She was a single mom with three kids in daycare, no child support, and a job as an executive assistant that didn’t pay enough to cover the bills. With absolutely no experience, Jen Stone took a chance on a helpdesk position, which changed her life. In this edition of our blog, Jen explains how she found success by taking ownership of her own career.
How long have you been at SecurityMetrics and what is your role?
Jen Stone: I’m a Principal Security Analyst at SecurityMetrics, where I have been a QSA for over five years, and every day is different. Prior to 2020, I traveled around the world almost every week to perform onsite security assessments or speak about cybersecurity at conferences. Most of that has been virtual over the past year, but I look forward to working with people in person again. I’m also the host of the SecurityMetrics podcast.
How did you get started in the technology/payments industry? What led you to that career choice?
Jen Stone: I started in tech in the 1990’s when I was a single mom with three kids in daycare, no child support, and a job as an executive assistant that didn’t pay enough to cover the bills. When a helpdesk job came open at the company where I was working, I asked the CEO for it because it paid twice what I was making, and he took a chance on me.
I knew nothing. Every helpdesk call that came in required me to gather information and seek out answers. It was a steep learning curve, especially since the guys in IT had no interest in helping me learn things. They were not happy that someone without experience was given the job, and I couldn’t blame them. I made their jobs harder for several months before I was useful in the role.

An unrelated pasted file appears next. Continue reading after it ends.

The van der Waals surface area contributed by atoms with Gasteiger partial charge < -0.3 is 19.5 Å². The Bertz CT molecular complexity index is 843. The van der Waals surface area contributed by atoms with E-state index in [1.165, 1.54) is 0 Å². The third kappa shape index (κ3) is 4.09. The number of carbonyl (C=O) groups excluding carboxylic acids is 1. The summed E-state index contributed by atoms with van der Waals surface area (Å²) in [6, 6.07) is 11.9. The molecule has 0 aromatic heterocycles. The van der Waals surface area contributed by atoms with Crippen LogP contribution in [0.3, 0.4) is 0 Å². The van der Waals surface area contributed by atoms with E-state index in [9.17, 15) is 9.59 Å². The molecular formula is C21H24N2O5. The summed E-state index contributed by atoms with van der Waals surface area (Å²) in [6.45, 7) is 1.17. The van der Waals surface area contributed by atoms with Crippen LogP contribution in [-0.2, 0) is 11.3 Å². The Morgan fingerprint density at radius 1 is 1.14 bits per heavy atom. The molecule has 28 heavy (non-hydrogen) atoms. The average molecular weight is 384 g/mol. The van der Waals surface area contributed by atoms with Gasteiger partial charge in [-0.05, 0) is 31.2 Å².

I’ll be honest – I didn’t enjoy it; not at first. But I didn’t let that stop me, because I had kids to feed, so I fought my way to competence through hard work and discipline. Within a year I was managing the helpdesk, and my IT career advanced steadily from there, taking me from IT operations to devops and eventually to cybersecurity.
What is your proudest accomplishment in your career to date?
Jen Stone: This year a friend who owns her own hair styling business asked me to help her get into tech. She didn’t have a technology background, so she took online classes and started a podcast with me to talk to other people in tech who could help her find her own path. A few months later she accepted a job as a technical project manager. We meet regularly so I can help her fill in the gaps in her knowledge and successfully grasp the work. I’m extremely proud of being a part of her success and getting to see her grit and determination in action.